Tatum v. Brooks, et al
ORDER signed by Magistrate Judge Nancy Joseph on 11/18/2022. IT IS THEREFORE ORDERED that Tatum's motion for reconsideration of the screening order (ECF NO. 26 ) is DENIED. (cc: all counsel and mailed to pro se party)(rcm)
UNITED STATES DISTRICT COURT
EASTERN DISTRICT OF WISCONSIN
ROBERT L. TATUM,
DAVID BROOKS, et al.,
On September 28, 2022, the plaintiff, Robert L. Tatum, who is incarcerated
and representing himself, filed a motion to have the court reconsider the screening
order. (ECF No. 26.) This case was transferred from the Western District of Wisconsin
on September 9, 2022. (ECF No. 18.) Prior to transfer, Judge William M. Conley
entered a screening order, dismissing all the defendants except David Brooks and
John Walton, against whom Tatum was allowed to proceed on a First Amendment
retaliation claim. (ECF No. 7.)
Tatum now asks this court to reconsider Judge Conley’s order, asserting that
Judge Conley “mis-read claims and disregarded controlling cases.” (ECF No. 26 at 1.)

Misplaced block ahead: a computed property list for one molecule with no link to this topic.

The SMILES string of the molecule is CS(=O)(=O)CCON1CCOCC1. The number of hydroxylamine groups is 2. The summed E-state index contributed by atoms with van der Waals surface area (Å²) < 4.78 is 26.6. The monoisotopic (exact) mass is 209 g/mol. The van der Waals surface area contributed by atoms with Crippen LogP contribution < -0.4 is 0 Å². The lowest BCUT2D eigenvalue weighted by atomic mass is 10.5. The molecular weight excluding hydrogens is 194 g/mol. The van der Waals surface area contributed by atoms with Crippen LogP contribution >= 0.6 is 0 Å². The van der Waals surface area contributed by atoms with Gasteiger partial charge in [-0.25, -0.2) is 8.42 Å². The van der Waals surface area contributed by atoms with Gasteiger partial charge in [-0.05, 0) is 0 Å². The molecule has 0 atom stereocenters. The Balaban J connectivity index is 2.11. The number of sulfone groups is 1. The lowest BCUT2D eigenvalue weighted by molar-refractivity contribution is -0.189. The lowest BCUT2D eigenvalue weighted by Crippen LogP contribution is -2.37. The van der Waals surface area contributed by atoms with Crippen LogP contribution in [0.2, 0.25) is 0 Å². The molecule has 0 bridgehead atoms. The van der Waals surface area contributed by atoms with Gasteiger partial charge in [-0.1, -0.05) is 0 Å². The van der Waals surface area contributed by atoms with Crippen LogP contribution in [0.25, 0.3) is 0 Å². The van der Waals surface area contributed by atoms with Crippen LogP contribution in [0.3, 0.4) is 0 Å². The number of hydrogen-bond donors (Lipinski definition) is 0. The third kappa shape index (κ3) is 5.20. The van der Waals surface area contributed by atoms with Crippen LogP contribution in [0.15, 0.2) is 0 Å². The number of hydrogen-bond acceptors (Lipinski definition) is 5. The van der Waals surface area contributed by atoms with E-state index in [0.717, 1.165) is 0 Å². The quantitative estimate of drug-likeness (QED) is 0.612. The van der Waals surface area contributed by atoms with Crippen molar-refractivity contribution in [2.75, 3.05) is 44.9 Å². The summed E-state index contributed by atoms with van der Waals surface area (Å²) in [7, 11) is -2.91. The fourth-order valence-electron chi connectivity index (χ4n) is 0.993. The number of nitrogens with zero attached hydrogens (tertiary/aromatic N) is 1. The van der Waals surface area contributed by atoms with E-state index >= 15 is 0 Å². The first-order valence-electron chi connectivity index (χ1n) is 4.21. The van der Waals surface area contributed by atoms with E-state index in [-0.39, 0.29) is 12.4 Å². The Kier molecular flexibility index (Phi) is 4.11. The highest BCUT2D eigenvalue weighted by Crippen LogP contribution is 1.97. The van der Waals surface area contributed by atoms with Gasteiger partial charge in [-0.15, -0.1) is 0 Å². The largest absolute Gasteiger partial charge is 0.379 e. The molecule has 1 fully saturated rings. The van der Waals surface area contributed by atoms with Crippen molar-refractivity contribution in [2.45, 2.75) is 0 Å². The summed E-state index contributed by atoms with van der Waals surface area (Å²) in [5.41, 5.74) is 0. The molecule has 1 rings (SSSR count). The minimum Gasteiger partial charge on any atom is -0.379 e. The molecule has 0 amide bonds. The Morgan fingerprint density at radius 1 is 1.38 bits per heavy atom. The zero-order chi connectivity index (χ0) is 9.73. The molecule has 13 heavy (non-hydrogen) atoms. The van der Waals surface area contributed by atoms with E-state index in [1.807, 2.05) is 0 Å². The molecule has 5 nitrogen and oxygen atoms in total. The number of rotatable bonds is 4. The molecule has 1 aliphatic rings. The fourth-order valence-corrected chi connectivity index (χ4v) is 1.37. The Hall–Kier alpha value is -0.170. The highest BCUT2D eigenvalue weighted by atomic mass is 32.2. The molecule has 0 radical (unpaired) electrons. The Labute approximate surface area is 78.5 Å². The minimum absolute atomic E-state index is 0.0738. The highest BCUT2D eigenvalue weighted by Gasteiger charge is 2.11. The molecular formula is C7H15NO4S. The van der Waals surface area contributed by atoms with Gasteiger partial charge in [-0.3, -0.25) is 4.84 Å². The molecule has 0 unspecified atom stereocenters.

He takes issue that Judge Conley “failed to assume my facts as true” and wrongly
determined that many of the defendants actions were unintentional. (Id.)
Tatum cites Federal Rule of Civil Procedure 7 and Civil Local Rule 7 as the
basis for his motion. However, these rules do not contain a mechanism for a court to
reconsider a prior ruling. The only two procedural rules that allow for a court to
reconsider a previous decision are Fed. R. Civ. P. 59(e) and 60(b). Rule 59(e) allows a
party to file a motion to alter or amend a judgment. Rule60(b) allows a party to seek
relief from a final judgment under certain circumstances. Since the court has not
issued a judgment, neither of these rules apply. There are limited circumstances
where a court may reconsider a ruling while the case is ongoing, but where a party is
simply taking issue with the way the court evaluated and considered the allegations
is not one of them. See Oto v. Metropolitan Life Ins. Co., 244 F.3d 601, 606 (7th Cir.
2000) (holding that a motion that “merely took umbrage with the court’s ruling and
rehashed arguments” was properly rejected by the district court). Here, Tatum is
simply arguing with the court’s findings and application of law. He has demonstrated
no true error or misapplication that would warrant reconsideration of the screening
order. His motion for reconsideration is denied.
IT IS THEREFORE ORDERED that Tatum’s motion for reconsideration of
the screening order (ECF NO. 26) is DENIED.
Dated at Milwaukee, Wisconsin this 18th day of November, 2022.
United States Magistrate Judge
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